That is why real spiritual knowledge does not come merely through study, but through an integral way of life that also includes meditation, self-knowledge, and an unselfish attitude. If we are serious about it, we should train our consciousness daily to live beyond that centre of pleasure that is the ‘me’.
The occultist approach
We have seen that, according to HPB, ‘The principal obstacle to the realization of this oneness is the inborn habit of man of always placing himself at the centre of the Universe.’ Let us ponder over these words from an occultist’s perspective. The problem here is that we are conditioned by the sense of being that centre ‘where we only are exactly in place’. As stated before, consciousness is not necessarily limited by space or form, but it is able to become aware of what is taking place in other expressions of the One Life. Since it is not habituated to perceive beyond the personal centre, our practice should involve an attempt to decentralize our consciousness, thus getting used to expanding it for a wider perception. How do we do that?
The practice of HPB’s Diagram of Meditation is very useful in this endeavour. The whole Diagram is designed to help us break the identification with our lower consciousness. The subject of this Diagram is too vast to be thoroughly discussed here and we will explore it in a future article, but we can refer to one portion of it. HPB suggests that we should gradually habituate our consciousness to perceive in a non-centred way, trying to live with a ‘Perpetual Presence in imagination in all Space and Time’. ‘From this’, she adds, ‘originates a substratum of memory of universality.’ This means that we should try to limit the focalization of consciousness to the spot where we are in space and time. It is not an easy thing to do, but the very effort in that direction develops the capacity to habituate our consciousness to perceive in a different way. We can use whatever strategy we find useful. When walking, for example, we could try to feel that we are everything that moves around, ‘our’ body being just one of those objects. Or we could sit on a bench in a park and try to feel we are everywhere, or that our existence has neither beginning nor form. Then we should gradually incorporate that abstract feeling into our daily routine.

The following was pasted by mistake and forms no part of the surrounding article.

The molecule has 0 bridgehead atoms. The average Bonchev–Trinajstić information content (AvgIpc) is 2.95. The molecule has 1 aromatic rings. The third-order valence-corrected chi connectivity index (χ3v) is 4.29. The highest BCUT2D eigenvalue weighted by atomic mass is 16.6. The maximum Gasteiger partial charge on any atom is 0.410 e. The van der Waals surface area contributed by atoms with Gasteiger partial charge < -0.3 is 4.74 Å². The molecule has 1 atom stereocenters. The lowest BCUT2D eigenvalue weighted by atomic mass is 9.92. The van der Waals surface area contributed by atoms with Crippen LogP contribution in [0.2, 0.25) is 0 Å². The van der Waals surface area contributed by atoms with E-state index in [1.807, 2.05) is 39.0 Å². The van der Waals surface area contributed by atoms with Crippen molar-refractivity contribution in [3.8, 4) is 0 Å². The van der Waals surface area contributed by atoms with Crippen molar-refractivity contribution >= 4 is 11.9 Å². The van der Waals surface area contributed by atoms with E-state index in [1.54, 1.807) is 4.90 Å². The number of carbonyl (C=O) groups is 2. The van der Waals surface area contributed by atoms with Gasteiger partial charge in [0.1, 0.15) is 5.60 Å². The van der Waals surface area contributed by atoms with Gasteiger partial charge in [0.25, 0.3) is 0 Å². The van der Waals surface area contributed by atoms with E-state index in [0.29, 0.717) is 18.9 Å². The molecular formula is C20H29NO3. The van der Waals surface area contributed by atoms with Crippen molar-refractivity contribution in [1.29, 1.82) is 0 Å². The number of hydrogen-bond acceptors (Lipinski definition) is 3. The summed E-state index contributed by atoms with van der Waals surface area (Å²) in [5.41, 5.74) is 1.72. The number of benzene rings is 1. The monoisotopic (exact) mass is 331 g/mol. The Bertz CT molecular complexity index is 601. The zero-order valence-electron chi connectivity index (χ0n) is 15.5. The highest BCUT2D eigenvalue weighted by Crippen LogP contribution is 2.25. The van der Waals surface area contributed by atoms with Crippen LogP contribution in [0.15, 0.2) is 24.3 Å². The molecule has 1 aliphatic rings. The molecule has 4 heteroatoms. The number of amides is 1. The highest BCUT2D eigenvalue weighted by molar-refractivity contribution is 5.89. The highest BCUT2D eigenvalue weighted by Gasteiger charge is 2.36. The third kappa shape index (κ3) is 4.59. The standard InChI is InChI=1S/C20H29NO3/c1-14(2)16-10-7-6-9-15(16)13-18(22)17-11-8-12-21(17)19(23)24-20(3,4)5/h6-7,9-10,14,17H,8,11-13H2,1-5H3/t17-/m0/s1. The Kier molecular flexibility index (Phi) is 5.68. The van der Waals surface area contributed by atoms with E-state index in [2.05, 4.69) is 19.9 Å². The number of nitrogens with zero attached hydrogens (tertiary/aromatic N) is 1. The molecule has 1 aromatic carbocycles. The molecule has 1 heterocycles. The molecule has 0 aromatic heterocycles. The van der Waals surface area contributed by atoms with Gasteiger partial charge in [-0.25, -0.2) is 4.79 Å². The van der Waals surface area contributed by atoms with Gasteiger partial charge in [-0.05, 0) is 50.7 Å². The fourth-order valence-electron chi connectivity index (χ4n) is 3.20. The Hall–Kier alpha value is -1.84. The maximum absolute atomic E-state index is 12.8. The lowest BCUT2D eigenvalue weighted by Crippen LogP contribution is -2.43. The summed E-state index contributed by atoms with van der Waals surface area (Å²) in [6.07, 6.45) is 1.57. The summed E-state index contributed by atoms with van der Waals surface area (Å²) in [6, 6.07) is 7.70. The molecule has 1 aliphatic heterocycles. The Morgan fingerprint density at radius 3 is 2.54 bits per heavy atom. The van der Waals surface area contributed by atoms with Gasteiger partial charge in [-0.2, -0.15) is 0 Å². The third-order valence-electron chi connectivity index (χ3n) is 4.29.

There is another interesting exercise suggested by C. W. Leadbeater:
During meditation one may try to think of the Supreme Self in everything and everything in it. Try to understand how the self is endeavouring to express itself through the form. One method of practice for this is to try to identify your consciousness with that of various creatures, such as a fly, an ant, or a tree. Try to see and feel things as they see and feel them, until as you pass inwards all consciousness of the tree or the insect falls away, and the life of the LOGOS appears.
Here Leadbeater points out two important things. The first is: ‘During meditation try to think of the Supreme Self in everything and everything in it’, which is another aspect of HPB’s meditation just mentioned. And second, he advises us to identify ourselves with the lower forms of life. Again, it is not an easy exercise because it involves entering into a new realm, but we can find some interesting hints in the words of JK, who has also suggested a similar experiment:
It seems to me that one of our greatest difficulties is to see for ourselves, really, clearly, not only outward things but inward life. . . . Have you ever experimented with looking at an objective thing like a tree without any of the associations, any of the knowledge you have acquired about it, without any words forming a screen between you and the tree and preventing you from seeing it as it actually is? Try it and see what actually takes place when you observe the tree with all your being, with the totality of your energy. In that intensity you will find that there is no observer at all; there is only attention.
To succeed in this kind of exercise, we have to be able to silence our personal consciousness. All of these exercises may be tested by oneself in a spirit of investigation. They will gradually develop the power of perception that is latent in every one of us. Undoubtedly, when this kind of spiritual discernment awakens, an important transformation will take place. As Leadbeater said after describing his exercise:
When we know quite certainly that we are part of a whole, we do not so much mind where this particular fragment of it may be, or through what experiences it may be passing.
When the Self is found, when a man realizes, however imperfectly, his unity with the Supreme, when he begins really to break the bonds of the heart, then it is that, seeking liberation, he becomes intent upon the welfare of the world.
 H. P. Blavatsky, Collected Writings (CW) 12, ‘Gems from the East’, p. 451.
 Mary Lutyens, Life and Death of Krishnamurti, p. 42.
 J. Krishnamurti, Tradition and Revolution, Dialogue 27: ‘Intelligence and the Instrument’, Bombay, 15 February 1971.
 HPB, CW 5, ‘Morality and Pantheism’, pp. 336-7.
 JK, Tradition and Revolution, Dialogue 18: ‘Energy and Fragmentation’.
 Sven Eek (Comp.), Damodar and the Pioneers of the Theosophical Society, ‘Letter from Damodar to Carl H. Hartmann’, p. 304.
 HPB, Practical Occultism, ‘Some Suggestions for Daily Life’.
 HPB, CW 5, ‘Morality and Pantheism’, p. 337.
 HPB, The Theosophist, May 2003, ‘Diagram of Meditation’, pp. 308-9.
 C.W. Leadbeater, The Inner Life, ‘Meditation’.
 JK, Freedom from the Known, ch. 11.
 loc. cit.